Turkey targets unlikely suspects in Gulen purge

One is an atheist, another simply had the wrong book; how Turkey's crackdown targeted even the least likely opponents.

ISTANBUL // History professor Candan Badem this week became an unlikely target of a government purge of followers of a US-based Islamic cleric blamed for an attempted coup in Turkey last month.
On Monday, he was told by the administration of Tunceli University, a state institution in the Eastern Anatolia region, that he was being suspended for three months. They accused him of being member of the secretive religious movement led by Fethullah Gulen.
Two days later, he was arrested and held for a day for having a book written by Mr Gulen in his office.
"My university office, home and cellphone were searched. After a day in custody I was released under judicial supervision with an international travel ban," Mr Badem tweeted after being released.
Mr Badem, 46, told The National he was astonished by the action against him as he is a staunch atheist and Marxist who has publicly criticised the Gulen movement. In a tweet last year he pointed out to Mr Gulen's western sympathisers that a passage from one of the cleric's books advocated death for apostates.
"As you can see from my tweets I am very openly atheist," he said, adding that he had even a filed a lawsuit to have his daughter exempted from mandatory religion classes.
Mr Baden was arrested hours after he spoke to The National on Wednesday. Under the emergency rule imposed by the government last month he could have been held for up to 30 days without being charged.
President Recep Tayyip Erdogan and the government insist that Mr Gulen and his supporters were behind the failed coup on July 15 that claimed the lives of at least 250 people.
Since then, more than 60,000 people have been detained, suspended or placed under investigation, in an effort to dismantle what the government describes as a "parallel state" formed by the Gulenists, who are thought to include members the military, judiciary, police force and state bureaucracy.
On Friday, industry minister Faruk Ozlu announced the dismissals of 167 staff at the Scientific and Technological Research Council.
Like Mr Badem, many others caught up in the purge seem highly unlikely to have any connection with the cleric and his followers, whom the government refers to as the Fethullah Gulen Terrorist Organisation.
Among them is Bulent Mumay, one of dozens of journalists for whom detention warrants were issued late last month on suspicion of links to the group. While most of the journalists were employed by media outlets close to Mr Gulen, Mumay has long maintained a critical stance against the cleric's movement. He was arrested on July 26 and released several days later.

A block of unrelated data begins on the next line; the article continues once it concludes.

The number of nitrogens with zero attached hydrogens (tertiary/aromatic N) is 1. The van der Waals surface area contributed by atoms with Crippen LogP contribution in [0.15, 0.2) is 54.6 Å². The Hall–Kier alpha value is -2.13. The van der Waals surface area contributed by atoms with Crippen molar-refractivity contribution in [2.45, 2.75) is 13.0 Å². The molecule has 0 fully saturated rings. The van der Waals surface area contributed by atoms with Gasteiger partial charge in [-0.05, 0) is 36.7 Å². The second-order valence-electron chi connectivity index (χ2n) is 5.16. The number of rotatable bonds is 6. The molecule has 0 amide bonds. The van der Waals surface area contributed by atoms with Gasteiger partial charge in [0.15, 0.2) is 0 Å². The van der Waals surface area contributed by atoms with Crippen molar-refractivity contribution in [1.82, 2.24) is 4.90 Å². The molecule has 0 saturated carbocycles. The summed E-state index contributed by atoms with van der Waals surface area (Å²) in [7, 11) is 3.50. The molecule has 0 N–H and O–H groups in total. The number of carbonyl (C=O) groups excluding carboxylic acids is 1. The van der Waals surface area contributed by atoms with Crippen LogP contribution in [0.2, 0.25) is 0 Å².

"It's like accusing the pope of being an atheist. I was surprised and so angry," Mumay told The National.
"It's a very bad message to the rest of the media. Even if you don't have links to the Gulenists, they can still arrest you."
Ari Hergel, a Turkish-Armenian guitar instructor, was removed from his position with the Istanbul Metropolitan Municipality Artistic and Vocational Courses for alleged connections to the Gulen movement. Mr Hergel was informed of the decision via text message on July 22, he told the Agos newspaper last week. Though just one of thousands booted from their jobs, Mr Hergel's sacking made news because of the improbability of an Armenian being part of an Islamic movement with Turkish nationalist overtones.
In Mr Badem's case, he admitted it was possible his detention was because he was a thorn in the side of the government and his employer.
"I am a well known opponent in Dersim [the historic name of Tunceli province] of the government and the university administration," he said.
"I have a lawsuit against the university administration and against president Erdogan."
On July 20 Mr Badem was removed from his position as department head because he was being investigated over a petition he signed earlier this year to demand an end to military operations against the outlawed Kurdistan Workers Party (PKK) in the Kurdish majority south-east because civilians were being affected.
The petition infuriated president Erdogan, who said it was pro-PKK, and investigations were launched against the more than 1,000 academics who signed it.
Mr Badem and three other academics are now suing Mr Erdogan for insulting them in his reaction to the petition.
He believes that purges of those with no connection to the Gulen movement will continue.
"Anything is possible," he said.